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Qatari fuel enters Gaza to avert 'humanitarian disaster'

Fuel delivery bypassed the Palestinian Authority, which has threatened retaliatory measures if deliveries continue.

Qatari-bought fuel arrived at the Gaza Strip's only power station after entering through Israel, sources said, in a bid to alleviate conditions in the besieged enclave and stem any escalation in Israeli-Palestinian violence.

A Palestinian source at the Karam Abu Salem border crossing, also known as Kerem Shalom, in southern Gaza said six trucks monitored by the United Nations and carrying 450,000 litres of fuel crossed there on Tuesday.

"The Qatari fuel to the Gaza Strip's power plant today is aimed at partially improving electricity (supply) in Gaza," Hamas spokesman Hazem Qassem told AFP news agency.

The delivery could help ease months of protests and clashes along the border between Israel and Hamas-run Gaza, which has been under a crippling Israeli and Egyptian blockade for more than a decade.

The blockade has deprived the strip's roughly two million inhabitants of several vital commodities, including food, fuel and medicine.

The trucks that entered Gaza brought the first delivery of a $60m fuel donation by Qatar meant to provide the power plant with enough fuel to operate for six months, local sources said.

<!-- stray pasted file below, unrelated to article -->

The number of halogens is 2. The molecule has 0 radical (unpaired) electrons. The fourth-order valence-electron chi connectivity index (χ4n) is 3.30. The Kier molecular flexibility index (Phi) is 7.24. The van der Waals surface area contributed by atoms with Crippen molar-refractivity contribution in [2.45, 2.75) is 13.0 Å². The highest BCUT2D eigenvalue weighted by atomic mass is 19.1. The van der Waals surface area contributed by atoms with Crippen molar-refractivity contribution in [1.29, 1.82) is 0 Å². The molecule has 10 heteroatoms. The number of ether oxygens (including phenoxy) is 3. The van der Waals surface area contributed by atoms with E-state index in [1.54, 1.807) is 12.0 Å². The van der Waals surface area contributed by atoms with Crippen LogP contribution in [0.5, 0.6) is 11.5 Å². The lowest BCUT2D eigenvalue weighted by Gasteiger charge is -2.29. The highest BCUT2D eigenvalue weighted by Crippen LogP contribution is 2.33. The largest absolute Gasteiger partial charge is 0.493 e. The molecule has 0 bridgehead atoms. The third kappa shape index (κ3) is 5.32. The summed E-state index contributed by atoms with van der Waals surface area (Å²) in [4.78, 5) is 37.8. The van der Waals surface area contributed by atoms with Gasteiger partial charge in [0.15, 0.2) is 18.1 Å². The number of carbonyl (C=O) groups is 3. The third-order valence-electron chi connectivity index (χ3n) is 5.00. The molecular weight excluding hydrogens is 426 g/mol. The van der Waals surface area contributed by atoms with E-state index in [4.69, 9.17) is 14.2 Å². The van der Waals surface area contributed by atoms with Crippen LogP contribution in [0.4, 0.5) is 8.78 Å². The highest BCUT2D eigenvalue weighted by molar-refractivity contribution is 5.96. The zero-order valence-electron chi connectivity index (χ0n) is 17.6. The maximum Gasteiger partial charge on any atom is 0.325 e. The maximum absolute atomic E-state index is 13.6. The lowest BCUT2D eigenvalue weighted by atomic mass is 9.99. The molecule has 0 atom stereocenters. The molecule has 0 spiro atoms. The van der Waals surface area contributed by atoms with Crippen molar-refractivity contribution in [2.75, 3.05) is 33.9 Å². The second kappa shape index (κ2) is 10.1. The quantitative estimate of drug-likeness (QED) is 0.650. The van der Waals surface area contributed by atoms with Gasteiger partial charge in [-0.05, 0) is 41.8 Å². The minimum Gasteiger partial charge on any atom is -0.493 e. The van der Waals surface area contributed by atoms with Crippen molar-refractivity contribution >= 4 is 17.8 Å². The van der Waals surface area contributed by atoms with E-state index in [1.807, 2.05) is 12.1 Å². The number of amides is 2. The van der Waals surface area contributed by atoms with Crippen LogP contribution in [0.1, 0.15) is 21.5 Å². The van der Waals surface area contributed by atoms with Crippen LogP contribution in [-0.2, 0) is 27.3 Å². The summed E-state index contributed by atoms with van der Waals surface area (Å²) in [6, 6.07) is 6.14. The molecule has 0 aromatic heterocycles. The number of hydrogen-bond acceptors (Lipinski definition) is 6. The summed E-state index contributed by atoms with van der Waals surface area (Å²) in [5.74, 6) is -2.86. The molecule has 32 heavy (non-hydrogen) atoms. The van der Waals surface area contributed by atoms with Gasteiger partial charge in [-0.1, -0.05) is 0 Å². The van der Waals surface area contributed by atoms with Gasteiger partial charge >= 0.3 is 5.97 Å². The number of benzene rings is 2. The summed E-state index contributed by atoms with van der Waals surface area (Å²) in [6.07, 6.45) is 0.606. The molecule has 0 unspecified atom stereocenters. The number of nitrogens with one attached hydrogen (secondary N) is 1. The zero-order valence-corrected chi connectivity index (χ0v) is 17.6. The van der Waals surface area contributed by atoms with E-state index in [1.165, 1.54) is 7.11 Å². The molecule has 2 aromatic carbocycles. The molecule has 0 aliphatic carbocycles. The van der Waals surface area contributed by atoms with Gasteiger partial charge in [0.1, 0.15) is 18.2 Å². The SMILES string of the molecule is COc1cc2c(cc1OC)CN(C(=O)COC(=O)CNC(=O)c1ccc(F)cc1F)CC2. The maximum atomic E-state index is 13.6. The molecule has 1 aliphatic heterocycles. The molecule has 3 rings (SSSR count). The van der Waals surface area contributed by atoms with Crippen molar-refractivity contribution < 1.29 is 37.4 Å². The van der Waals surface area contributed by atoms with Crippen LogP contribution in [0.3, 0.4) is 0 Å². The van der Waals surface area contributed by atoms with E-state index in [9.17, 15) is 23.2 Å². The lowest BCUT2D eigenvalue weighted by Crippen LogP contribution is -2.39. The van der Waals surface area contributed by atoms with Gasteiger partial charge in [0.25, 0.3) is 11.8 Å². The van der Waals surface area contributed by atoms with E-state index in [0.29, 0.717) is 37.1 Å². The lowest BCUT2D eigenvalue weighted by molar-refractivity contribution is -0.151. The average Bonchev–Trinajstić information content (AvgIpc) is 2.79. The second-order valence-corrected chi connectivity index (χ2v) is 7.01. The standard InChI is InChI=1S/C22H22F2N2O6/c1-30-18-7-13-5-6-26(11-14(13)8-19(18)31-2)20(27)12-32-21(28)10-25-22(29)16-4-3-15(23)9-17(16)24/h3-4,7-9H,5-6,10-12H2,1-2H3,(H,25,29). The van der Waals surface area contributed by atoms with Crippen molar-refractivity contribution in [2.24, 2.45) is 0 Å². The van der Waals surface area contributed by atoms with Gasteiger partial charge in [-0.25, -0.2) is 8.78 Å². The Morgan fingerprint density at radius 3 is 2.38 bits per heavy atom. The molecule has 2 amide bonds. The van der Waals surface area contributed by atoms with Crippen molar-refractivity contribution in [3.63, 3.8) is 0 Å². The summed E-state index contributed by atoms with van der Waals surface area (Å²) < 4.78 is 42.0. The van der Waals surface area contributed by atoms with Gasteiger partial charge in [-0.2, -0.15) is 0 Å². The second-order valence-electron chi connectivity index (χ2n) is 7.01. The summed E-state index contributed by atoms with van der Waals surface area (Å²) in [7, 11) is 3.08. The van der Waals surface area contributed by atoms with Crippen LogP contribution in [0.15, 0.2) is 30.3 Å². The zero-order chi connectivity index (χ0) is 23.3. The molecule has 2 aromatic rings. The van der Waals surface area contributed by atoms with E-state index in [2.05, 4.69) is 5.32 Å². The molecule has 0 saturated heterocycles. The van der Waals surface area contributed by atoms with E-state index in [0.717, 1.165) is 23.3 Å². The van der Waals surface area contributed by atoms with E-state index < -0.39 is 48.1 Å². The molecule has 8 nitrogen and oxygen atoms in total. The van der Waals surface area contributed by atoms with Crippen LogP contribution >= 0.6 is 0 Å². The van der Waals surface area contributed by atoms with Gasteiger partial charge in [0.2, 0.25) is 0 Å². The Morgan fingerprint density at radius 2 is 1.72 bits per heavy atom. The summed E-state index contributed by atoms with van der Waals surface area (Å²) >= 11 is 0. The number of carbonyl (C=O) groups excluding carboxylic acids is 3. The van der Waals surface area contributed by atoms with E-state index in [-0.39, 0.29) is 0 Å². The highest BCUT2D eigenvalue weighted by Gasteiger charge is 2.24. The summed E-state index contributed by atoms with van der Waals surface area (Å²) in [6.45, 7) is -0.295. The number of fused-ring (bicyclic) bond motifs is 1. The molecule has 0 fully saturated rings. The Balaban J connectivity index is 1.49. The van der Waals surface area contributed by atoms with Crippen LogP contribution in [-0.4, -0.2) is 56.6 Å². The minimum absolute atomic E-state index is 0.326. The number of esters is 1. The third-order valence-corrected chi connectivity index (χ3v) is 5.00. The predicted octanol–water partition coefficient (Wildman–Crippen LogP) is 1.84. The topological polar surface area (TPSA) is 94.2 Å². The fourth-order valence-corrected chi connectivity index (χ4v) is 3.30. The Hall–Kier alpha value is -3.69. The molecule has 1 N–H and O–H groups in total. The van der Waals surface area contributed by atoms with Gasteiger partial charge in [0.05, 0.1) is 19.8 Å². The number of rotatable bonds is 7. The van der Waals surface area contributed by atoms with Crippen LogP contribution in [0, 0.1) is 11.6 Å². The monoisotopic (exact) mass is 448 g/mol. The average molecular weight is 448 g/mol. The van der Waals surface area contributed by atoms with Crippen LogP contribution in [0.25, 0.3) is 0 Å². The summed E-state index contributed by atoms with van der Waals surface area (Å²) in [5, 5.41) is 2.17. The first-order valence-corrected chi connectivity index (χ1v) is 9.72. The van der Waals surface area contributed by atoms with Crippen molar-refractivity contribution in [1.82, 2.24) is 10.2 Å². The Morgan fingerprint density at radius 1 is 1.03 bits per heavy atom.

For months, Gazans have been receiving only four hours of mains electricity a day on average.

A spokesman for the Palestinian Prime Minister Rami Hamdallah, who is based in the Israeli-occupied West Bank, voiced disapproval of the fuel delivery.

"Any international financial aid to the Gaza Strip should be through, or with the coordination of, the Palestinian government," he said, in order "to preserve Palestinian unity" and to stop any plans to separate Gaza from the West Bank.

In a statement on Tuesday Azzam al-Ahmad, a senior official close to Palestinian President Mahmoud Abbas, threatened retaliatory measures if the fuel deliveries continued.
'Humanitarian disaster'

The United Nations has warned that Israel's 11-year blockade of the strip has resulted in a "catastrophic" humanitarian situation.

Under the UN-brokered deal, Qatar pays for the fuel which is then delivered through Israel with United Nations monitoring, a diplomatic source said.

A Qatari official, speaking to Reuters news agency on Sunday, said Doha planned to help with Gaza's power crisis "at the request of donor states in the UN, to prevent an escalation of the existing humanitarian disaster".

Israel's energy minister, Yuval Steinitz, told Reuters on Monday that Qatar "was trying to help" prevent a Gaza flare-up.

Hamas seized control of Gaza from Abbas's Palestinian Authority in a 2007 civil war, a year after it unexpectedly won elections in the coastal enclave, triggering a crisis in Palestinian politics.

Multiple reconciliation attempts aimed at restoring the PA to power in Gaza have failed.

Hamas spokesman Qassem said that the deliveries were facilitated "through the United Nations because of the vacuum left by the PA."

Abbas says that making deals with Hamas amounts to recognising their control over Gaza in place of the PA.

Much of the international community considers Hamas a terrorist organisation.

Israel says its blockade of Gaza is necessary to isolate Hamas, with which it has fought three wars since 2008.
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